Digitally Curious - A Vintage LCD Watch Blog

Digitally Curious - A Vintage LCD Watch Blog

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  • Monday, February 16th, 2009 - 2:02 pm
  • Seiko DATA-2000 UW01-0020 computer watch

  • My watch collection is mostly limited to Casio watches, but certain models force me to drift outside of the Casio brand.

    One of those "must-have" items for me was this Seiko DATA-2000. This early 80's watch is a true marvel, and featured on the famous pocketcalculatorshow website.

    My particular example is mint in box. Let me introduce today's watch as if it was a "unpacking pictures" article.

    The box, manual and warranty booklet. These items are supposed to be encased in simple white cardboard box, but I don't have that outer box. :(

    When you open the box you are greeted by fancy inlay graphics underside the top cover, and a plastic cover with yellow foam protecting the watch on the bottom.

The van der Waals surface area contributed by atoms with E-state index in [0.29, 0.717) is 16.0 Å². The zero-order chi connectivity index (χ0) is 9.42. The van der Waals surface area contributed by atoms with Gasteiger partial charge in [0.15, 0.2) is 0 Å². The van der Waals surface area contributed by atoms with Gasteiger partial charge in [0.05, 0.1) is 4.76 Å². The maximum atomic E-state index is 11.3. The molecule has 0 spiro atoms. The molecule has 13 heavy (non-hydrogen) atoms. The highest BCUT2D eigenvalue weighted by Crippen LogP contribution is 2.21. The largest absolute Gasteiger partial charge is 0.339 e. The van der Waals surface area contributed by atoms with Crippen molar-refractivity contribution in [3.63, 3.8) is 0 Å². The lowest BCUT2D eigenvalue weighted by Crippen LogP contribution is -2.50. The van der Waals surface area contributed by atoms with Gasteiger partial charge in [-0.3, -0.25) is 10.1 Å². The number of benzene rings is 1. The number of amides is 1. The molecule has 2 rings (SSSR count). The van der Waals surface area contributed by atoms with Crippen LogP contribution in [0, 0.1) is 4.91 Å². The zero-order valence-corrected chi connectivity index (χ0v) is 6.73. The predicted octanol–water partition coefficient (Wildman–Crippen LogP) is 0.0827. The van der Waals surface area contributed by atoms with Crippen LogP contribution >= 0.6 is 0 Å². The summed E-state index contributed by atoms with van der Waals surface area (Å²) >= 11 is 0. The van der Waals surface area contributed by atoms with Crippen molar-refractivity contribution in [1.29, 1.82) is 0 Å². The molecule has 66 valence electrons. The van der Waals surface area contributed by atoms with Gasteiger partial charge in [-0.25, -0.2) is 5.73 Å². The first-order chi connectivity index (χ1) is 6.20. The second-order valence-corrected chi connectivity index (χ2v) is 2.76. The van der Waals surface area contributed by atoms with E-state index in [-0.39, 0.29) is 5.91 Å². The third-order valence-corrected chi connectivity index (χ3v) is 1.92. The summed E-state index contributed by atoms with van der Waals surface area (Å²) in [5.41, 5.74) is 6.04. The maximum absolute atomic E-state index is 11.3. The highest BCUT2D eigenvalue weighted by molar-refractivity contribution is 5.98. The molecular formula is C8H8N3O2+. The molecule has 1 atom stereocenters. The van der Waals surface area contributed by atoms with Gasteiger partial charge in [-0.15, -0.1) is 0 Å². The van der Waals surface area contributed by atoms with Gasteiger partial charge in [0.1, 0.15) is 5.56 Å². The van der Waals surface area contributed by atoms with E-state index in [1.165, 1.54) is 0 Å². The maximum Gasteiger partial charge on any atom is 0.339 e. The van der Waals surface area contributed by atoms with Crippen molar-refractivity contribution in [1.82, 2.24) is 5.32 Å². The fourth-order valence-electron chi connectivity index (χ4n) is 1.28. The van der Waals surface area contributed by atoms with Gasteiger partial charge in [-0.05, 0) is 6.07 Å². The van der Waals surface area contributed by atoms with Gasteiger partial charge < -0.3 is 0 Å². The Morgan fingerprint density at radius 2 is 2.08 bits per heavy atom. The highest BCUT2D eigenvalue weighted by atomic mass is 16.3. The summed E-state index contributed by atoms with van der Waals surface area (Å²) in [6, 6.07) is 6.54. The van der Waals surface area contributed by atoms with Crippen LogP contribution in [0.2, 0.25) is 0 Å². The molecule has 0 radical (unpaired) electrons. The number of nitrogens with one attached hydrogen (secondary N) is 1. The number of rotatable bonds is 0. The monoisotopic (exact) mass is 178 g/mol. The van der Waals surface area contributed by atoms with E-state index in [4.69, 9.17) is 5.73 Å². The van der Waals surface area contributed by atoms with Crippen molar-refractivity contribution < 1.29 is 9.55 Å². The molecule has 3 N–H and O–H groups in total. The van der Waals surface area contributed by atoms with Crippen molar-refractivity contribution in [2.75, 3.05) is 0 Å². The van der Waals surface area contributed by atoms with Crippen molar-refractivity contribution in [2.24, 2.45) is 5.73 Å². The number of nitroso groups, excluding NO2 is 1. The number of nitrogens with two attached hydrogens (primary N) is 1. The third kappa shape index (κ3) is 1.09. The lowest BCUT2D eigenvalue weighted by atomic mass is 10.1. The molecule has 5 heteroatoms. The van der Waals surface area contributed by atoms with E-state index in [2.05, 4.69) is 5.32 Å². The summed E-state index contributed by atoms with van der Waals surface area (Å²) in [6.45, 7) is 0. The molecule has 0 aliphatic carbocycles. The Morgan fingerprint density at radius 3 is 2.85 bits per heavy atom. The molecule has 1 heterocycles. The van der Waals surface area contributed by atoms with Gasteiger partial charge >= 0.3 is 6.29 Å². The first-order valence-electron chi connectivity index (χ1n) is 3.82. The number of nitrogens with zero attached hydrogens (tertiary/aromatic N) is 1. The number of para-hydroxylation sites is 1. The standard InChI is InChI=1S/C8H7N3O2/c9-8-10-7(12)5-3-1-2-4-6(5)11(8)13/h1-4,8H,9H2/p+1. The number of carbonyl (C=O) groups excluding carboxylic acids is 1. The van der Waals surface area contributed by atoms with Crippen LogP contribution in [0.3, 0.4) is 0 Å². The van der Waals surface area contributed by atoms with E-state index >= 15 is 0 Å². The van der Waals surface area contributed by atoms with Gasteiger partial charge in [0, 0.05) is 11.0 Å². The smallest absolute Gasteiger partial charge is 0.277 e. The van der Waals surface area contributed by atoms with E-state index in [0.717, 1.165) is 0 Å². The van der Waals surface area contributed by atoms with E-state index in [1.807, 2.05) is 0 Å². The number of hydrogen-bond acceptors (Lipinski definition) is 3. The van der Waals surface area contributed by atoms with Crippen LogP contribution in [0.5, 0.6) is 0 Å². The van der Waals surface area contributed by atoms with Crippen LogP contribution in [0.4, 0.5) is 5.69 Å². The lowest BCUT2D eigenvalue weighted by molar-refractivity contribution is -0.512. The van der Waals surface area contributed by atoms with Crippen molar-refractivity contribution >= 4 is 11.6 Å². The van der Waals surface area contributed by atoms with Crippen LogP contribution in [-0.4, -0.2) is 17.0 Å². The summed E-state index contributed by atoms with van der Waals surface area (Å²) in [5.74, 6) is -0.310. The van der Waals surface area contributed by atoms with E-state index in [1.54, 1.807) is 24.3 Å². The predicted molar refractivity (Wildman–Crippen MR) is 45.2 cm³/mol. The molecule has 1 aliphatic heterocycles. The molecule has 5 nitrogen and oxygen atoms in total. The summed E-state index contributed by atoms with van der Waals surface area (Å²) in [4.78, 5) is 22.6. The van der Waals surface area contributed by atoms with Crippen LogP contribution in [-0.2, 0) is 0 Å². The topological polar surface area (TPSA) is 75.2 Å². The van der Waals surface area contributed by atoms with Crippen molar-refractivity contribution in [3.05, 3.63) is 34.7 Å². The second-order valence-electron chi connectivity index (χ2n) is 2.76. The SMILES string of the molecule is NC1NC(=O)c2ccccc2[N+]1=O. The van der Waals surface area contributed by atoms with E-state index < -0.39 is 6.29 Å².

Pull off the protector and finally we're greeted by the watch and keyboard, along with small a Seiko tag. All of this is fitted inside some high quality gray foam.

    Let's start with the keyboard.

    Seiko managed to fit a regular qwerty keyboard in this small package, with many custom buttons. The keyboard requires a CR-2016 battery, which goes into the small hatch on the back.

    As you might have guessed, you are supposed to place your watch in that socket. The transmission circuit is actually a very sensitive magnetic coil. There's a magnetic coil directly under that circuit and also inside the watch.

    To couple the watch & keyboard, you simply snap the watch into this socket,

    turn on the keyboard and push "transmit" on the watch. Now you're ready to go!

    Well, not really. You're just ready to transmit. When you see that "transmit standby" screen, nothing will happen if you don't press anything. You have to press one of the mode keys on the keyboard for the watch to start communicating with the keyboard.

    There are 3 things you can do in transmit mode. Calculator "memo A" and "memo B"

    memo A and B are 100% identical in function. They are separated just so you can store information in two different places.